Can we discuss the Renault Mégane RS Trophy-R? Not how it drives. At least not yet, as it’ll be a few more weeks before I get to try it for myself. Rather I’d like to try to understand the outrage at its fully specced asking price.
Now don’t get me wrong. I am absolutely not in a league where I can drop £72k (or indeed the base price of £51k) on anything at the moment, but in this line of work I’d be limited on subject matter if I restricted myself to driving and writing about the things I could afford. And yet much against what seems to be the majority view, I struggle to think of a new car I’d rather own than the Trophy-R.
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Whichever way you slice it, the Trophy-R is a truly exceptional and extraordinary project. For starters, it comes not from some independent tuner, but from a manufacturer. And while its primary objective was to reclaim front-wheel-drive bragging rights at the Nürburgring, the T-R is not a thinly disguised race car but a thoroughly developed production road car. Albeit one limited to 500 units, just 32 of which are coming to the UK.
I suppose it’s inevitable that a £72k hatchback grabs headlines due to its price, yet far from blanching at a Mégane having the scope to cost as much as a new Cayman GT4, I’m more upset at learning the up-front cost of pre-ordering the carbon wheels and brakes, which compounded by the fear (misplaced in my opinion) of being lumbered with dozens of unsold sets means Renault has enough goodies for just 30 of the cars to come equipped in full Carbon Ceramic Pack spec. One of those being the UK press car. Phew!
Maybe humble beginnings mean a hatchback should not or cannot carry an asking price more readily attached to cars of more noble bloodstock. But why? Surely any car-savvy person can see what’s gone into the car and the level to which the work has to be done just to satisfy the onerous product liability and durability requirements that go hand in hand with it being a factory-built car.
Why am I totally smitten by the Trophy-R? Fundamentally because it is a car conceived and created by engineers and racers. Of course there’s a marketing angle, but it comes as a byproduct of the car’s ethos and achievements, not driven by some vacuous puff concocted in a creative agency’s swanky office.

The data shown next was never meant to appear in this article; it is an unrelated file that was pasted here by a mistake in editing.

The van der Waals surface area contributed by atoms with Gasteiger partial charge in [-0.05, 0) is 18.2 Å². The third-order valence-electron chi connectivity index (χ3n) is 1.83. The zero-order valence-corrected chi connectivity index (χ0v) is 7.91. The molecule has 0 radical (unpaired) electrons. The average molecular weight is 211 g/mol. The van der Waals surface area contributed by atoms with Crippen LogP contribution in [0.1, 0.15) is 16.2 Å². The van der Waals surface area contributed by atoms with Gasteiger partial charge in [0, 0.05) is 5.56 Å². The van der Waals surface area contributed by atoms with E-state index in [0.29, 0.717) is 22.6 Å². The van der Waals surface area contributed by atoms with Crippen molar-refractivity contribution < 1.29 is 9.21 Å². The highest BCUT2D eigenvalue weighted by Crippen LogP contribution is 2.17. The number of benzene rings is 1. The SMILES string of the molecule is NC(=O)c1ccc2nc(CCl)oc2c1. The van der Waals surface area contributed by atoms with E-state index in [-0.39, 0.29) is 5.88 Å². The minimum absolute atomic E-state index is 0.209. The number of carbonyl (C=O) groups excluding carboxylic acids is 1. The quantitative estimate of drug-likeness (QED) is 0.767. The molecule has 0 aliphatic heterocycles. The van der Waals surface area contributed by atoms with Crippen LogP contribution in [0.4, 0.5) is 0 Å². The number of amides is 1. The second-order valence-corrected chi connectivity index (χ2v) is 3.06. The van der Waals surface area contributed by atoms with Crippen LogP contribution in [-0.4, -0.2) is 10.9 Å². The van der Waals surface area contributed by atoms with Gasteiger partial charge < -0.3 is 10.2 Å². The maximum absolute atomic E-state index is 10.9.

Marketeers don’t sign off carbonfibre wheel options that cost the best part of £12,000 a set and are made in Australia at the glacial rate of two wheels per day. Nor do they sanction commissioning Brembo to make tiny numbers of ferociously expensive carbon discs (though they might have a crisis of confidence and limit the quantity ordered), just as they don’t tend to engage F1 World Championship-winning aerodynamicists to work their CFD voodoo on the cooling and underfloor airflow of a humble hot hatch.
Truth be told, given the largely unchecked nature of Nürburgring production lap records there are far easier ways to grab a bit of Green Hell glory. Cook up a few sets of hooky tyres. Crank a bit more boost into the motor. Run race fuel, not pump fuel. Sadly, without official independent scrutiny the kudos of a Ring record is anybody’s to plunder by fair means or foul. Renault Sport has done it the hard way, adding lightness being the most exacting and expensive route to performance enhancement you can take. Viewed from any perspective other than that of a racing department, the individual gains won from highly specialised components made from exotic materials cannot justify their eye-watering expense. Yet if you can summon the courage to commit to all of the above and more, you create something magnificent.
Similarly, it’s hard to imagine another mainstream manufacturer going so far as developing a new, lightweight beam axle to replace the fancy 4Control four-wheel-steer multi-link set-up of the regular RS models. Such ‘anti-marketing’ risks undermining the message around your own series production cars, but it was deemed a risk worth taking when the upside is saving a further 32kg, shaving a few more tenths of a second per mile around the Ring and creating a halo model beyond compare.
We rightly revere the work of Porsche’s Andreas Preuninger and the GT models he and his team shape. Likewise, we pay homage to homologation specials such as the E30 M3 and Integrale Evo, even though they were exercises in creating latent potential for race and rally teams to exploit, rather than offering road cars that could deliver race or rally fireworks straight out of the showroom.
Those true homologation specials might be gone, but I’m pretty certain there will be other Porsche GT2s, GT3s and GT4s. Will there be another Trophy-R? Sadly, I doubt it. So please, can we stop scoffing at the price and instead celebrate this extreme and audacious machine for all the right reasons? So far as I’m concerned cars come no more covetable than this.